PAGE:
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Lightning Variability in Dynamically Downscaled Simulations of Alaska’s Present and Future Summer Climate

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  • 1 International Arctic Research Center, University of Alaska Fairbanks, Fairbanks, Alaska
  • 2 Department of Atmospheric Sciences and Geophysical Institute, University of Alaska Fairbanks, Fairbanks, Alaska
  • 3 Alaska Fire Science Consortium, University of Alaska Fairbanks, Fairbanks, Alaska
  • 4 Alaska Interagency Coordination Center, Fairbanks, Alaska
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Abstract

Lightning is a key driver of wildfire activity in Alaska. Quantifying its historical variability and trends has been challenging because of changes in the observational network, but understanding historical and possible future changes in lightning activity is important for fire management planning. Dynamically downscaled reanalysis and global climate model (GCM) data were used to statistically assess lightning data in geographic zones used operationally by fire managers across Alaska. Convective precipitation was found to be a key predictor of weekly lightning activity through multiple regression analysis, along with additional atmospheric stability, moisture, and temperature predictor variables. Model-derived estimates of historical June–July lightning since 1979 showed increasing but lower-magnitude trends than the observed record, derived from the highly heterogeneous lightning sensor network, over the same period throughout interior Alaska. Two downscaled GCM projections estimate a doubling of lightning activity over the same June–July season and geographic region by the end of the twenty-first century. Such a substantial increase in lightning activity may have significant impacts on future wildfire activity in Alaska because of increased opportunities for ignitions, although the final outcome also depends on fire weather conditions and fuels.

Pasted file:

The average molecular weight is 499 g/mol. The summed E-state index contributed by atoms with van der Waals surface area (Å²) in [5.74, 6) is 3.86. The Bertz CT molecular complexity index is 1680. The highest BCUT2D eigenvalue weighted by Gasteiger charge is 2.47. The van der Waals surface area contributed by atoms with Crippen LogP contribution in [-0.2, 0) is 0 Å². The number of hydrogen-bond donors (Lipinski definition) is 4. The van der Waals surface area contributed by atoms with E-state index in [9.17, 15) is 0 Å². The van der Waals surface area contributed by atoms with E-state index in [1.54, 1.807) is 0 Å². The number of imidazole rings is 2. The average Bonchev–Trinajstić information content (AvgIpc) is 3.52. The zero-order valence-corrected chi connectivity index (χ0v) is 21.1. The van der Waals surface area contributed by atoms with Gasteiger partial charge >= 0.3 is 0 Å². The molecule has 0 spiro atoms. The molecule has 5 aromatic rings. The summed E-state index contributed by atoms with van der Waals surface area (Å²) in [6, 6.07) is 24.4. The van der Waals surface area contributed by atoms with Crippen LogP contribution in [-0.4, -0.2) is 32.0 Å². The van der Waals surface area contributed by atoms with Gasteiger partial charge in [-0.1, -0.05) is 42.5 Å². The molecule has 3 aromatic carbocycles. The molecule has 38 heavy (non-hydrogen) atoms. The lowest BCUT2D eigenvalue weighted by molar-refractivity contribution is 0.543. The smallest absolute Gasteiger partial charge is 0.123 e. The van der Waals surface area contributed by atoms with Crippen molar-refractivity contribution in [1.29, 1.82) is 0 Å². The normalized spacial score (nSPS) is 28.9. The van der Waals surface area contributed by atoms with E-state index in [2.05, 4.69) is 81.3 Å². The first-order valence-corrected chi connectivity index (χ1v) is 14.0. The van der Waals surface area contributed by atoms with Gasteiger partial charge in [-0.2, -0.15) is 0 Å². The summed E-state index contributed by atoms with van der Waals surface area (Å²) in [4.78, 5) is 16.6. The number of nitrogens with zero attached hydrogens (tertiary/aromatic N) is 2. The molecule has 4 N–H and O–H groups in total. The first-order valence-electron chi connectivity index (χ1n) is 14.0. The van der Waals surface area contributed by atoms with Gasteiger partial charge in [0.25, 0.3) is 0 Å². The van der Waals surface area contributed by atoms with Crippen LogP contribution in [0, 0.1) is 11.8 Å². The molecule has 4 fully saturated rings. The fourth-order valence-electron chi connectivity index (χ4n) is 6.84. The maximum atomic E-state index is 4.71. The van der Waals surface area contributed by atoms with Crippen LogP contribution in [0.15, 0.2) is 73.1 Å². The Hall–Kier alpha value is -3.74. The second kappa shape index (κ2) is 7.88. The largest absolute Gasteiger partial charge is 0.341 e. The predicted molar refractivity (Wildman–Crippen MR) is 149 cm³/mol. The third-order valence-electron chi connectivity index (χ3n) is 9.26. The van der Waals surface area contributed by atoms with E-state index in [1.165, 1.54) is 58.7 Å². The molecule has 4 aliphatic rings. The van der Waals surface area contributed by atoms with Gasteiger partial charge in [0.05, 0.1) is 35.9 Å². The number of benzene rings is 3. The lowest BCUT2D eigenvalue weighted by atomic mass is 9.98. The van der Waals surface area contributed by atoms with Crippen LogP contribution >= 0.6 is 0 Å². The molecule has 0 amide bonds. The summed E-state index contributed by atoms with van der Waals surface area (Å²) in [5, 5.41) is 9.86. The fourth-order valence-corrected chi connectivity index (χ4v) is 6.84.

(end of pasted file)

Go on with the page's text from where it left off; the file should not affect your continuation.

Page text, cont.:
© 2020 American Meteorological Society. For information regarding reuse of this content and general copyright information, consult the AMS Copyright Policy (www.ametsoc.org/PUBSReuseLicenses).

Corresponding author: Peter A. Bieniek, pbieniek@alaska.edu

Abstract

Lightning is a key driver of wildfire activity in Alaska. Quantifying its historical variability and trends has been challenging because of changes in the observational network, but understanding historical and possible future changes in lightning activity is important for fire management planning. Dynamically downscaled reanalysis and global climate model (GCM) data were used to statistically assess lightning data in geographic zones used operationally by fire managers across Alaska. Convective precipitation was found to be a key predictor of weekly lightning activity through multiple regression analysis, along with additional atmospheric stability, moisture, and temperature predictor variables. Model-derived estimates of historical June–July lightning since 1979 showed increasing but lower-magnitude trends than the observed record, derived from the highly heterogeneous lightning sensor network, over the same period throughout interior Alaska. Two downscaled GCM projections estimate a doubling of lightning activity over the same June–July season and geographic region by the end of the twenty-first century. Such a substantial increase in lightning activity may have significant impacts on future wildfire activity in Alaska because of increased opportunities for ignitions, although the final outcome also depends on fire weather conditions and fuels.

© 2020 American Meteorological Society. For information regarding reuse of this content and general copyright information, consult the AMS Copyright Policy (www.ametsoc.org/PUBSReuseLicenses).

Corresponding author: Peter A. Bieniek, pbieniek@alaska.edu
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